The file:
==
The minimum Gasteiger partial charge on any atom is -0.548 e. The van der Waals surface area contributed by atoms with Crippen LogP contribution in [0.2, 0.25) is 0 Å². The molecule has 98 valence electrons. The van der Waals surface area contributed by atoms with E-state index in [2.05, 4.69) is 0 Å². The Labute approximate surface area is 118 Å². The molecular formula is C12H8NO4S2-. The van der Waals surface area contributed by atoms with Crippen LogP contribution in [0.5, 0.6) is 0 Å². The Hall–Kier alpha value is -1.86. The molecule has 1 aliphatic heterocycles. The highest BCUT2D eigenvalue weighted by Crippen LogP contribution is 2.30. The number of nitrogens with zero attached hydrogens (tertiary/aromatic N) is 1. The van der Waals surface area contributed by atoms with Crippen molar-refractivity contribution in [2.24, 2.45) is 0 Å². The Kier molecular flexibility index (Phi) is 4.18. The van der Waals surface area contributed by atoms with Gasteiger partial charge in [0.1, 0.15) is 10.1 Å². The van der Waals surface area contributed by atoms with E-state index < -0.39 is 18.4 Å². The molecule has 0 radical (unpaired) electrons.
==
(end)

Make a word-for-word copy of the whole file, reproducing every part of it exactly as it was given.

The minimum Gasteiger partial charge on any atom is -0.548 e. The van der Waals surface area contributed by atoms with Crippen LogP contribution in [0.2, 0.25) is 0 Å². The molecule has 98 valence electrons. The van der Waals surface area contributed by atoms with E-state index in [2.05, 4.69) is 0 Å². The Labute approximate surface area is 118 Å². The molecular formula is C12H8NO4S2-. The van der Waals surface area contributed by atoms with Crippen LogP contribution in [0.5, 0.6) is 0 Å². The Hall–Kier alpha value is -1.86. The molecule has 1 aliphatic heterocycles. The highest BCUT2D eigenvalue weighted by Crippen LogP contribution is 2.30. The number of nitrogens with zero attached hydrogens (tertiary/aromatic N) is 1. The van der Waals surface area contributed by atoms with Crippen molar-refractivity contribution in [2.24, 2.45) is 0 Å². The Kier molecular flexibility index (Phi) is 4.18. The van der Waals surface area contributed by atoms with Gasteiger partial charge in [0.1, 0.15) is 10.1 Å². The van der Waals surface area contributed by atoms with E-state index < -0.39 is 18.4 Å². The molecule has 0 radical (unpaired) electrons.